Therefore, as God’s chosen people, holy and dearly loved, clothe yourselves with compassion, kindness, humility, gentleness and patience. Bear with each other and forgive whatever grievances you may have against one another. Forgive as the Lord forgave you. And over all these virtues put on love, which binds them all together in perfect unity.

Let the peace of Christ rule in your hearts, since as members of one body you were called to peace. And be thankful. Let the Word of Christ dwell in you richly as you teach and admonish one another with all wisdom, and as you sing psalms, hymns and spiritual songs with gratitude in your hearts to God. And whatever you do, whether in word or deed, do it all in the name of the Lord Jesus, giving thanks to God the Father through Him.

Wives, submit to your husbands, as is fitting in the Lord.

Husbands, love your wives and do not be harsh with them.

Children, obey your parents in everything, for this pleases the Lord.

Fathers, do not embitter your children, or they will become discouraged.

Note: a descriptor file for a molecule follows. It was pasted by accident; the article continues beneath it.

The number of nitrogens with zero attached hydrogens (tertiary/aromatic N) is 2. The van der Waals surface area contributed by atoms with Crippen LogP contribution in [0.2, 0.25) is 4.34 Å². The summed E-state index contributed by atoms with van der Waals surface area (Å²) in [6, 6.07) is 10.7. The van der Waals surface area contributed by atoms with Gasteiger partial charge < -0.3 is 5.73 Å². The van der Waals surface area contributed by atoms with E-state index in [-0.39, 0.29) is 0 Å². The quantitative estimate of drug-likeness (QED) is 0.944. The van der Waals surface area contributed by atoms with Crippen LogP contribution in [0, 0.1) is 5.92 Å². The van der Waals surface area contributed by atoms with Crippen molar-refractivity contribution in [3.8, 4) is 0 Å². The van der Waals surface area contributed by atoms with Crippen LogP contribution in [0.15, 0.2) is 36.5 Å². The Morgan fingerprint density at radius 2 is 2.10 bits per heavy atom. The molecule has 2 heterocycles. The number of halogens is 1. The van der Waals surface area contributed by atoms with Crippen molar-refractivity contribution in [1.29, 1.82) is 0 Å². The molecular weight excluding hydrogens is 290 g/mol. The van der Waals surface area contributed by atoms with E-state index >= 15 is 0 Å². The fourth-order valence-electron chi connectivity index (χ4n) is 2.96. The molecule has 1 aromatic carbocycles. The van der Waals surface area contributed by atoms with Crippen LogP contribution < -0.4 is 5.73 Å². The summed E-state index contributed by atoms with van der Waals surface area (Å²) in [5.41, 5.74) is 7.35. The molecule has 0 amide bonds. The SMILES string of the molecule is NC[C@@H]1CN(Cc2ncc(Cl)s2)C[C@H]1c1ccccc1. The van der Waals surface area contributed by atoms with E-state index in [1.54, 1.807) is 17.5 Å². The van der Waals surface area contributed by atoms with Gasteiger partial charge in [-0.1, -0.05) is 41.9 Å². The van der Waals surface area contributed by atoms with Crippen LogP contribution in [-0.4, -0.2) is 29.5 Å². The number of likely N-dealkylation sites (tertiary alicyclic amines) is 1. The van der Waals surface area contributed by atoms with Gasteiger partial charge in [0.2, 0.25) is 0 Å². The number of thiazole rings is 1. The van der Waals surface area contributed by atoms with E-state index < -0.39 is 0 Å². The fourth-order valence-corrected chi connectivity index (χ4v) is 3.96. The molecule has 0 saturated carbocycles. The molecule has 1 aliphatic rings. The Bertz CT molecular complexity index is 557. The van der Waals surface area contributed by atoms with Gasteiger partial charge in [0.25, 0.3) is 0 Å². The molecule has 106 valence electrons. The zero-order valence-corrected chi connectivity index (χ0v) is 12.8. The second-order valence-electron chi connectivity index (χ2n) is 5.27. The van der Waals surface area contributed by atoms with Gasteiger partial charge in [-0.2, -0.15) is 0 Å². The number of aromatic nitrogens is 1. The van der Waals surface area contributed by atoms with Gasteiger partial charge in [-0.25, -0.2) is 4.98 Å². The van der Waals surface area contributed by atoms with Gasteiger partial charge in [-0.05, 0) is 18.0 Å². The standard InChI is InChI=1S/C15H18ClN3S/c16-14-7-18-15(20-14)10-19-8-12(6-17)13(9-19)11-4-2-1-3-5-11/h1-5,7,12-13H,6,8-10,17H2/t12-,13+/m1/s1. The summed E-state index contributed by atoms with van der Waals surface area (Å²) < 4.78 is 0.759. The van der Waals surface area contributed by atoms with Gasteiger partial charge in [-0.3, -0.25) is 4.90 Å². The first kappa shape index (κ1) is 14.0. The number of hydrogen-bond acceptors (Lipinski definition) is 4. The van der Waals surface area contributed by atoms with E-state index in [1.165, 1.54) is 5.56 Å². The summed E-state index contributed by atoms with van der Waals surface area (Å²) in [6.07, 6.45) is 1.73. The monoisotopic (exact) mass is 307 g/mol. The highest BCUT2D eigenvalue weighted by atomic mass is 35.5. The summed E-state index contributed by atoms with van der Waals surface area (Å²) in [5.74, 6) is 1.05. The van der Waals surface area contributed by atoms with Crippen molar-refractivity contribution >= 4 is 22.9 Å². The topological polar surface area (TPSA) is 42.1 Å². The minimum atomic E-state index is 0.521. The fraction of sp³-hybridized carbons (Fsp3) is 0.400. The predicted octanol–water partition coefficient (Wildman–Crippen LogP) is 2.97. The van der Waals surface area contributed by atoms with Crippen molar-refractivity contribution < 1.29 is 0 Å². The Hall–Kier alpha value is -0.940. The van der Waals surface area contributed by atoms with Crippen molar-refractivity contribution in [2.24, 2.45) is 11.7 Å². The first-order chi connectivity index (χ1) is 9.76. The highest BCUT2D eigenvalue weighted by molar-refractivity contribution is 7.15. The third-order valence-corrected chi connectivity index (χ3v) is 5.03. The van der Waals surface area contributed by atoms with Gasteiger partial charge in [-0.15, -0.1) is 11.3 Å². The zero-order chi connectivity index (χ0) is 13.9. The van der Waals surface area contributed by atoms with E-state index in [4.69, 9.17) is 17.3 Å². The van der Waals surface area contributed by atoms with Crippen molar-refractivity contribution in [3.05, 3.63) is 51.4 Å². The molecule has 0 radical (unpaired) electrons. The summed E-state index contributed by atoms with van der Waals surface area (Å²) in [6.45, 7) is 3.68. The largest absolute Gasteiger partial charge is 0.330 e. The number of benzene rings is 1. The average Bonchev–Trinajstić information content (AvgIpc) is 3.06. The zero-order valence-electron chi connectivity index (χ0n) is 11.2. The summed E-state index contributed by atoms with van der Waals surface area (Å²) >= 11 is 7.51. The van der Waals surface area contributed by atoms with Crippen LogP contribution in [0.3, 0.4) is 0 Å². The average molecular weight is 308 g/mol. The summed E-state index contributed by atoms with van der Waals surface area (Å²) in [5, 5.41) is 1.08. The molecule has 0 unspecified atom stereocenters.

Slaves, obey your earthly masters in everything; and do it, not only when their eye is on you and to win their favour, but with sincerity of heart and reverence for the Lord. Whatever you do, work at it with all your heart, as working for the lord, not for men, since you know that you will receive an inheritance from the Lord as a reward. It is the Lord Christ you are serving. Anyone who does wrong will be repaid for his wrong, and there is no favouritism.

Masters, provide your slaves with what is right and fair, because you know that you also have a Master in heaven.

 – Colossians 3:;1-4:1

At first glance, it looks like the writer, Paul, is giving a list of rules to follow, just after he has said in the previous chapter that there is no need to follow rules for salvation. But we will see that here, his motivation for action is different – it isn’t “works for salvation”, but “works because of salvation”. We will see that our identity in Christ should motivate us to live in a way that reflects who we are.